This affords emergency management personnel more time to address the actual problems, instead of losing time repeating messages across separate platforms.


FSU continues to explore new ways of engaging the entire campus with safety promotions and other unique outreach ideas fostered by their mobile app. SeminoleSAFE’s real-time notification function may be used in future emergency drills on the campus and Florida State University community members should look forward to the release of new features and resource updates.

The success of this mobile safety movement is obvious. With a near 25% increase of users from Hurricane Irma alone, FSU is able to reach more and more of the campus community with every incident, planned event, or training/exercise.


According to Matt Lewis, “AppArmor has filled a lot of gaps that we’ve always had.” The results speak for themselves. Following the growth experienced during Hurricane Irma, FSU’s mobile app has now been downloaded over 15,000 times – meaning almost 50% of their entire campus community has this powerful resource in their pocket! Florida State University has observed the following benefits from engaging with their campus community on the SeminoleSAFE mobile app before/during Hurricane Irma:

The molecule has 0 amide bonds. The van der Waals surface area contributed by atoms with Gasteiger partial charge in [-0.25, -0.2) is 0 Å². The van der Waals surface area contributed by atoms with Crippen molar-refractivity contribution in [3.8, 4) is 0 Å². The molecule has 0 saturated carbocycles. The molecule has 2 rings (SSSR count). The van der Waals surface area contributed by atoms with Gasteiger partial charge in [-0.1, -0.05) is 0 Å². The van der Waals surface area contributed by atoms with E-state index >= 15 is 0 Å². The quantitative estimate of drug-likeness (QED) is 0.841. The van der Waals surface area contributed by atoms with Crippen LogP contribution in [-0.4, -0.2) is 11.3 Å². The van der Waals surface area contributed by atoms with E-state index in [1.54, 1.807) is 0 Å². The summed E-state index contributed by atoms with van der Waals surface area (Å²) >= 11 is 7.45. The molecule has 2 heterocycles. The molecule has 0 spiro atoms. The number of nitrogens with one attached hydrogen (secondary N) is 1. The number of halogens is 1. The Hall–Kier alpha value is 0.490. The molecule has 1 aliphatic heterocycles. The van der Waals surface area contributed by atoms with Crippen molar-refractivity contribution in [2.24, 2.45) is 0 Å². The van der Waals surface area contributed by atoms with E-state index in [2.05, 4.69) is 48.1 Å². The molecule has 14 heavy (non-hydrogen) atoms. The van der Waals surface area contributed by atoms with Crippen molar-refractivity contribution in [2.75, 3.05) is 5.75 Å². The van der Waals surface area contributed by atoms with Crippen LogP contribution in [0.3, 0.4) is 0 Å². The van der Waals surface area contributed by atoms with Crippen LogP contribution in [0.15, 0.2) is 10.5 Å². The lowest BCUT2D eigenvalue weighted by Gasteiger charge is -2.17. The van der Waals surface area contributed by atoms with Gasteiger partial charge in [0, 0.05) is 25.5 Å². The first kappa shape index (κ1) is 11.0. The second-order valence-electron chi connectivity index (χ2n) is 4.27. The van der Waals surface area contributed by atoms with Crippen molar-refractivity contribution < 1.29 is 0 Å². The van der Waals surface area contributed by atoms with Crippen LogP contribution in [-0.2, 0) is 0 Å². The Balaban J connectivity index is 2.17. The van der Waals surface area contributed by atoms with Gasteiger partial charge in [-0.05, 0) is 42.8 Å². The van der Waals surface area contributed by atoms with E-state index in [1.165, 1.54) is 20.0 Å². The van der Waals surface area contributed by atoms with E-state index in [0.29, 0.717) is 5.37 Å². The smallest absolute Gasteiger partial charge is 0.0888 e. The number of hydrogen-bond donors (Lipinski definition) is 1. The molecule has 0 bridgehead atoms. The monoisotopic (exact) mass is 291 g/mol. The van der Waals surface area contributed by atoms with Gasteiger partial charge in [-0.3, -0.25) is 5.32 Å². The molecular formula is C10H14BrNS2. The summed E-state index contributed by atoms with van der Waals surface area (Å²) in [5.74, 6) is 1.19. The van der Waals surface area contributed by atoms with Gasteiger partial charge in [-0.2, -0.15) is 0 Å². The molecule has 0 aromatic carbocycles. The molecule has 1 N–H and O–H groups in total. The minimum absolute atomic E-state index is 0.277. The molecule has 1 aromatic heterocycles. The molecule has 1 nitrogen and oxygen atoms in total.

• An additional, powerful and unlimited mass notification alerting mechanism (push alerts that do not rely on traditional SMS text messaging)
  • 25% increase in SeminoleSAFE app usership since Hurricane Irma (3,500 downloads that week, alone). As of 2020 this is well over 23,000 users.
  • Real-time mobile app updates to supplement static webpage content
  • Little-to-no training necessary to update app
  • Increased community engagement during “blue sky” or pre-disaster times

To Matt, the biggest benefit is clear: “A more tight-knit community with the students and faculty. I’ve noticed that.”